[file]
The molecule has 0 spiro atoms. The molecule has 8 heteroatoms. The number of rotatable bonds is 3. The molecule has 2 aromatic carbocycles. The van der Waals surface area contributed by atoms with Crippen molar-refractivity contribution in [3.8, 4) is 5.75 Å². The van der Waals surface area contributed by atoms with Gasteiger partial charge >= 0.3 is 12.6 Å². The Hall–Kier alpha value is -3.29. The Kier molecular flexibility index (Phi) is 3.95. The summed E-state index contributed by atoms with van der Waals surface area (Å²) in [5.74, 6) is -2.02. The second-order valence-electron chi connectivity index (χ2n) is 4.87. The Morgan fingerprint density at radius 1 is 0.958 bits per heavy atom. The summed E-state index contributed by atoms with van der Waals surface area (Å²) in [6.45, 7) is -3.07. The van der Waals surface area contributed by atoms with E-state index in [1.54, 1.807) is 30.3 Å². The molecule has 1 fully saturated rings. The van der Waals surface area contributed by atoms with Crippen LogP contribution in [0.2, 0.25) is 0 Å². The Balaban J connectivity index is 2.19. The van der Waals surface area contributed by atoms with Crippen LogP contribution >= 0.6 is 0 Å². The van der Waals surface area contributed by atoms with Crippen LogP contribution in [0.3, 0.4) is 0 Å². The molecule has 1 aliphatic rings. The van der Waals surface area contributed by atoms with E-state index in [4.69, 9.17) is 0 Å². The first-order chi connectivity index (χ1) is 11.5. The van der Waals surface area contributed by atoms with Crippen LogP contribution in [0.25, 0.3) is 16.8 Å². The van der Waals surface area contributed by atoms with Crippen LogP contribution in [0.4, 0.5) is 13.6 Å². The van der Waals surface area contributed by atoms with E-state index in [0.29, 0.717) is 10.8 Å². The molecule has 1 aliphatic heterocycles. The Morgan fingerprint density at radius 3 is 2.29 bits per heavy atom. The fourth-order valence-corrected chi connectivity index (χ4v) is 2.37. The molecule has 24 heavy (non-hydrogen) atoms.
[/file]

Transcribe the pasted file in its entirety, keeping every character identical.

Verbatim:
The molecule has 0 spiro atoms. The molecule has 8 heteroatoms. The number of rotatable bonds is 3. The molecule has 2 aromatic carbocycles. The van der Waals surface area contributed by atoms with Crippen molar-refractivity contribution in [3.8, 4) is 5.75 Å². The van der Waals surface area contributed by atoms with Gasteiger partial charge >= 0.3 is 12.6 Å². The Hall–Kier alpha value is -3.29. The Kier molecular flexibility index (Phi) is 3.95. The summed E-state index contributed by atoms with van der Waals surface area (Å²) in [5.74, 6) is -2.02. The second-order valence-electron chi connectivity index (χ2n) is 4.87. The Morgan fingerprint density at radius 1 is 0.958 bits per heavy atom. The summed E-state index contributed by atoms with van der Waals surface area (Å²) in [6.45, 7) is -3.07. The van der Waals surface area contributed by atoms with E-state index in [1.54, 1.807) is 30.3 Å². The molecule has 1 fully saturated rings. The van der Waals surface area contributed by atoms with Crippen LogP contribution in [0.2, 0.25) is 0 Å². The Balaban J connectivity index is 2.19. The van der Waals surface area contributed by atoms with Crippen LogP contribution >= 0.6 is 0 Å². The van der Waals surface area contributed by atoms with Crippen LogP contribution in [0.3, 0.4) is 0 Å². The molecule has 1 aliphatic rings. The van der Waals surface area contributed by atoms with E-state index in [4.69, 9.17) is 0 Å². The first-order chi connectivity index (χ1) is 11.5. The van der Waals surface area contributed by atoms with Crippen LogP contribution in [0.25, 0.3) is 16.8 Å². The van der Waals surface area contributed by atoms with Crippen LogP contribution in [0.4, 0.5) is 13.6 Å². The van der Waals surface area contributed by atoms with E-state index in [0.29, 0.717) is 10.8 Å². The molecule has 1 aliphatic heterocycles. The Morgan fingerprint density at radius 3 is 2.29 bits per heavy atom. The fourth-order valence-corrected chi connectivity index (χ4v) is 2.37. The molecule has 24 heavy (non-hydrogen) atoms.